For example, consider a hydra (rooted tree) with many heads (leaves of the tree). If you cut off a head directly attached to the root, it does not grow back, but if cut off a head not directly connected to the root at time n, it regenerates n copies of the part of the tree above the branch node from which the head was removed. How many steps will it take to cut off all the heads? A lot… but the point of this type of theorem is that it is a finite number.

Yup, septimus, that’s quite common. Most people’s notion of “a million” is larger than their notion of “infinity”.

It would take me longer to count to a million than it would to know that I can’t count to infinity. A million is actually a number, infinity isn’t.

In any case, what I’d love to see these numbers used for is some of these resource management incremental games.

They already get up to numbers that most would consider indistinguishable from infinity. I would love to see them add some up arrow notation in the numbers, though, that’d take it to a whole new level.

If you really want to pop a brain gasket watch this video. It is some extra footage from the video on TREE(3) I linked in the OP (I did not know it existed when I wrote the OP hence the delay).

Basically the guy talking about this talks about how long it would take to solve this problem using finite mathematics. The short version is, while it can be done in principle, it is essentially impossible. No matter how fast you worked (within literal physical limits of the universe) the universe would reset itself way before you ever managed to do it. That and the proof is too big to fit in this universe.

Mathematicians have other (non-finite) means to get answers to these questions fortunately.

1, 3, TREE(3) is a pretty rapidly growing function. While watching the follow-up video I linked just above the speaker mentions Kruskal’s tree theorem that TREE(n) can not be proved to be finite using finite mathematics BUT you CAN prove that TREE(n) is finite using finite mathematics as long as you give a value to (n).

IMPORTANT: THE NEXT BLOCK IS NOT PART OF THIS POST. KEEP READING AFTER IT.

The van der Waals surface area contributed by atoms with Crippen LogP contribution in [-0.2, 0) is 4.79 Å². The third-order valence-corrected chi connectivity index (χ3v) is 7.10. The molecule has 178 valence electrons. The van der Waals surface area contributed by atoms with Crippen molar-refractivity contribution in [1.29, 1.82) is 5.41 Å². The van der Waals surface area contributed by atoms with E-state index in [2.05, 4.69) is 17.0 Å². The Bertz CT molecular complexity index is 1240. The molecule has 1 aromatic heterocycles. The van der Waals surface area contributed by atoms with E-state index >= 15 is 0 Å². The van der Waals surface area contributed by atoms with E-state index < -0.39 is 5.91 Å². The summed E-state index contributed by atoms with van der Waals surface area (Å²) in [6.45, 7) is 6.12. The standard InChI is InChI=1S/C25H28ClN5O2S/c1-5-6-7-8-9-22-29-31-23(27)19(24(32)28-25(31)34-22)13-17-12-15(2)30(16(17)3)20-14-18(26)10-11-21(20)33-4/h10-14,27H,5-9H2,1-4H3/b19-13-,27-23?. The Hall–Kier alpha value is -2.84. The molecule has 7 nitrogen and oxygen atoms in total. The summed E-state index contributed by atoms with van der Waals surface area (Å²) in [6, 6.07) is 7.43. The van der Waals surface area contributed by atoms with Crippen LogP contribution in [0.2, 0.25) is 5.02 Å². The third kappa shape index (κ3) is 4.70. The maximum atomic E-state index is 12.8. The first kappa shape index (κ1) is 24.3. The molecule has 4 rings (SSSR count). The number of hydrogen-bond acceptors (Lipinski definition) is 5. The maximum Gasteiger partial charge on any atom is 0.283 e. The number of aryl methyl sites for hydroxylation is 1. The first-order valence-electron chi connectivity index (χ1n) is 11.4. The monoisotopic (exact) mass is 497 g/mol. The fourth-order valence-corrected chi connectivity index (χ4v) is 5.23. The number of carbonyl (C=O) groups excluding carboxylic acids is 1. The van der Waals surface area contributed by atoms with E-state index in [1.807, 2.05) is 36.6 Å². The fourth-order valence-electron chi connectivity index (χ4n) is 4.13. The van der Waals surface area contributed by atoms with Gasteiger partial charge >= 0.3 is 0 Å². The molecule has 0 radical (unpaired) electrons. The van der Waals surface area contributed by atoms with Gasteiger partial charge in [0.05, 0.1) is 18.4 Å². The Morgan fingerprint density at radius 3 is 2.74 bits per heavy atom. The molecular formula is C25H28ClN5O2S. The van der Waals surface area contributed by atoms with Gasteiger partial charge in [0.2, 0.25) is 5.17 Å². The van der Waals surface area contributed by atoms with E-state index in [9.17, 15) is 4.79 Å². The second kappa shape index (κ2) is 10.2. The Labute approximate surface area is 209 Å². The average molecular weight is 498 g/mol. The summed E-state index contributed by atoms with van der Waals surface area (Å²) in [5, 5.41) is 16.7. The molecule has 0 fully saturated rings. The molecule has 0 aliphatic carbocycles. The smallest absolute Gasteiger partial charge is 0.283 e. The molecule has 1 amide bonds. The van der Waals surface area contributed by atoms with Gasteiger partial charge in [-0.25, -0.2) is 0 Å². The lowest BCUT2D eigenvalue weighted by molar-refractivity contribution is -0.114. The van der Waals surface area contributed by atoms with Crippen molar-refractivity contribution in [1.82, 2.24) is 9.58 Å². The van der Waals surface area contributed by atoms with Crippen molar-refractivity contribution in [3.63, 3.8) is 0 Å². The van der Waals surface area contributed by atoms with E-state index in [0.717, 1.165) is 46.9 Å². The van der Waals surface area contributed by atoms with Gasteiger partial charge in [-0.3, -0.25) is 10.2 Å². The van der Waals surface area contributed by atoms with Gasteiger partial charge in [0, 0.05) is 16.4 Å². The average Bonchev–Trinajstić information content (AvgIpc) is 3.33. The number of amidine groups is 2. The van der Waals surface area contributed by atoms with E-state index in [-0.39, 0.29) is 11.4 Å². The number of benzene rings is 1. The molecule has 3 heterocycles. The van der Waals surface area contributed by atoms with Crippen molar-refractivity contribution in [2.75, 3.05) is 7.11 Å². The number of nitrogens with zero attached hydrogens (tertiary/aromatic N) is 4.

So, you can prove TREE(3) and TREE(4) and TREE(98234698234) are finite (in principle using finite mathematics but you cannot prove it merely saying no matter what value you use is finite.

I hope I got that all right and haven’t lost anyone (watch the video…he explains it much better than I do).

What I do not understand is how that works. How can it be said you cannot prove TREE(n) is finite but you CAN prove it is finite for whatever number you choose to put in place of (n)? If I can prove any value of TREE(n) is finite (using finite mathematics) then why can I not say all values of TREE(n) are, ultimately, finite?

That’s what blows my mind.

TREE(1) = 1

TREE(2) = 3

TREE(3) = A number waaay bigger than the universe.

Completely weird.

As Chronos noted, TREE(3) is just a tiny itsy-bitsy value in the greater scheme of things. Most numbers are bigger than the universe and, by the same token, I would expect that most number sequences should expand faster than TREE(n)… True? Obviously they don’t today, but most number sequences are things like i[sub]n + 1[/sub] = i[sub]n[/sub][sup]2[/sup] + 1. We’re usually choosing functions with tiny constants, which isn’t how most number sequences should be.

This reminds me of this interesting fact. If you pick a positive integer less than a googol in magnitude at random, it is almost certain that that integer will have a “9” in its base-10 representation. But for integers in the range we see on a day to day basis (say, integers less than 2000 or so), having “9” in the base-10 representation is fairly rare. TREE seems unusual to us, because it’s not much like the functions we need in daily life - but as you suggest, if we picked a function “at random” somehow out of a bigger set of possible functions than we usually imagine, TREE might seem much more typical.

From the Hitchhiker’s Guide:

For me I think it is the amazing progression that blows my mind…1, 3, ludicrously huge.

When discussing a function rather than a single natural number, the rate of growth of the function is of theoretical and practical importance. A function that grows too fast may not be primitive recursive or even computable.

As Whack-a-Mole notes, “finite mathematics” (ie Peano arithmetic) cannot prove that Friedman’s TREE(n) function is defined for all natural numbers, even though for any n it can prove the statement “TREE(n) is finite”. Simply trying to combine all the statements “TREE(1) is finite”, “TREE(2) is finite”, etc., obviously does not result in a finite proof.

One reason such functions may be “blowing your mind” is that most familiar functions are primitive recursive, and there is a limit on how rapidly such functions can grow with n. So encountering “in the wild” a function from outside this comfort zone may seem weird.